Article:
A Startup Called Beyond Zero Is Selling A Machine That Freezes Liquor Into Ice Cubes
If watered-down cocktails are one of your pet peeves, there is a solution on the horizon. A startup company in Miami is developing a machine that freezes liquor into ice cubes.
Beyond Zero is currently interviewing contact manufacturers to build its namesake devices and expects commercial units to roll out in six to eight months. Public units are expected to follow in late 2015, according to inventor, founder and CEO Jason Sherman.
Since the product was formally introduced at the National Restaurant Association Show in Chicago in May, it's been mentioned on ABC's "Good Morning America", written about by the Miami Herald and attracted the attention of food and beverage publications.
Sherman told Design & Trend the idea behind Beyond Zero has been in development for years.
He left Florida State before graduating to work for his parents, who were part of the onset of Internet e-commerce. The entrepreneurial spirit is within all of them and, separately from his family, Sherman began experimenting with an ice cream process using liquid nitrogen. It never amounted to anything before Cold Stone Creamery took off, he said.
Sherman returned to Georgia State to complete a degree in finance and then attended law school. During his second academic stint, he experimented freezing liquor. He froze an ice cube of solid tequila and found he could enjoy its taste without the burn, and so the idea for Beyond Zero was born.
"I showed a few people and they were kinda floored," Sherman said.
He then picked up an angel investor and has been working on the device since.
Initially, Sherman used liquid nitrogen to freeze wine and spirits but the tanks consumed space and can be hazardous. Although his system froze alcohol without it ever coming into contact with the liquid nitrogen, he did away with the potential hazard.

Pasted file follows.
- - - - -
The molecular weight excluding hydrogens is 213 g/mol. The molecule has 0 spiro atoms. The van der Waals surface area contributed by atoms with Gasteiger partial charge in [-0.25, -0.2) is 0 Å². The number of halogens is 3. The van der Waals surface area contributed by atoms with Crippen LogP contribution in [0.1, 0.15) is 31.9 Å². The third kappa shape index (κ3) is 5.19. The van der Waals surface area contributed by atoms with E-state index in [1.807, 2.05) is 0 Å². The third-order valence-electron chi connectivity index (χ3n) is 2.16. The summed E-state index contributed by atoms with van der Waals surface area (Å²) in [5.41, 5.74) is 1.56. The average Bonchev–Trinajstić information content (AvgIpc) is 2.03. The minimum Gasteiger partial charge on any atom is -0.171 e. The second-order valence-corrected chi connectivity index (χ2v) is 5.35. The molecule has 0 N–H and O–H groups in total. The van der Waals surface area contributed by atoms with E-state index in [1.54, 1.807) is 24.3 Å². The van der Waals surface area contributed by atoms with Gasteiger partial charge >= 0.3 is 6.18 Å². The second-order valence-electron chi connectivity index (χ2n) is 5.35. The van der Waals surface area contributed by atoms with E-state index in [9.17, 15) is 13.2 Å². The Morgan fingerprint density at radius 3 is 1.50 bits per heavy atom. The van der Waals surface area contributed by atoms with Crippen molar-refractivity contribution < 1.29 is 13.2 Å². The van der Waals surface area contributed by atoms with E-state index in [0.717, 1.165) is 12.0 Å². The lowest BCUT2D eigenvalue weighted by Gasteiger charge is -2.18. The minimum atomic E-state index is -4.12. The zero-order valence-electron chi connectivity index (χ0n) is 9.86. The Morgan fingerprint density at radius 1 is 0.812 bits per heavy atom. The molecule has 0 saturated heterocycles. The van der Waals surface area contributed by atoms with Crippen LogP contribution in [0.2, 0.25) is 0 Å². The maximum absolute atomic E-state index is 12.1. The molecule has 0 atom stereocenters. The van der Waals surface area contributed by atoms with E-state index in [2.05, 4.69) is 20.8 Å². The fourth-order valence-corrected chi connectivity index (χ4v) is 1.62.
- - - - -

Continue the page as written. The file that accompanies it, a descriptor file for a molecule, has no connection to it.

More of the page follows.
A patent is pending on the current system, so details are limited to the public, but Sherman said the new Beyond Zero is essentially a "turbo ice maker."
Beyond Zero's commercial unit, which produces cubes and stores them, is expected to retail for around $10,000 — roughly the same as a commercial ice machine. The difference is that establishments can charge for the frozen liquor (ice is almost always free). Sherman estimated the cubes to increase the price of drinks by $2.
A smaller commercial unit that requires users to pour the liquor into 1.5 ounce wells will retail for around $3,000. The Beyond Zero for sale to the public will be encased in a decorative barrel and cost $5,000.
The larger commercial unit will freeze liquors, depending on the type and proof, between two to five minutes. The others will take three to seven minutes. All of them plug into standard 15-amp electrical outlets.
"As much as the machine is a really cool device, what I'm really happy about is that we created something that doesn't water down drinks," Sherman said.
In the same way customers order drinks "neat" or "on the rocks," Sherman envisions what he dubbed "in the rocks" becoming a new standard option for cocktails to be served.
He believes cocktail purists will be fond of crafting drinks that don't dilute over time and said more consumers are ordering white wines with ice. Beyond zero would keep those beverages cold without compromising their intended taste. That becomes increasingly important when considering more expensive liquors and wines.
"I think the reactions have been incredible. It's been beyond my expectations," Sherman said. "People really are gung ho about not having a watered-down drink in a really passionate why — something I never would have expected."
Heading a startup and bringing a product from design to market has been challenging, but Sherman said today, he feels people are more open to ideas and are supportive, versus skeptical.
Beyond Zero is capable of manufacturing their own units, however to assure a quality, "robust" product, Sherman said contract manufacturers with experience in other refrigeration machines are the best way for the company to move forward.
To help develop and market Beyond Zero, the company has also partnered with Tim Couch, who was instrumental in bringing Svedka Vodka and Red Bull to market, and Ed Ransi.
Rensi is the new CEO of Famous Dave's and the former president of McDonald's Corp. U.S., according to the Minneapolis/St. Paul Business Journal.
Sherman said the company is also in talks with Beam Suntory, which became the third largest spirits company in the world when Suntory Holdings acquired Beam Inc. this year.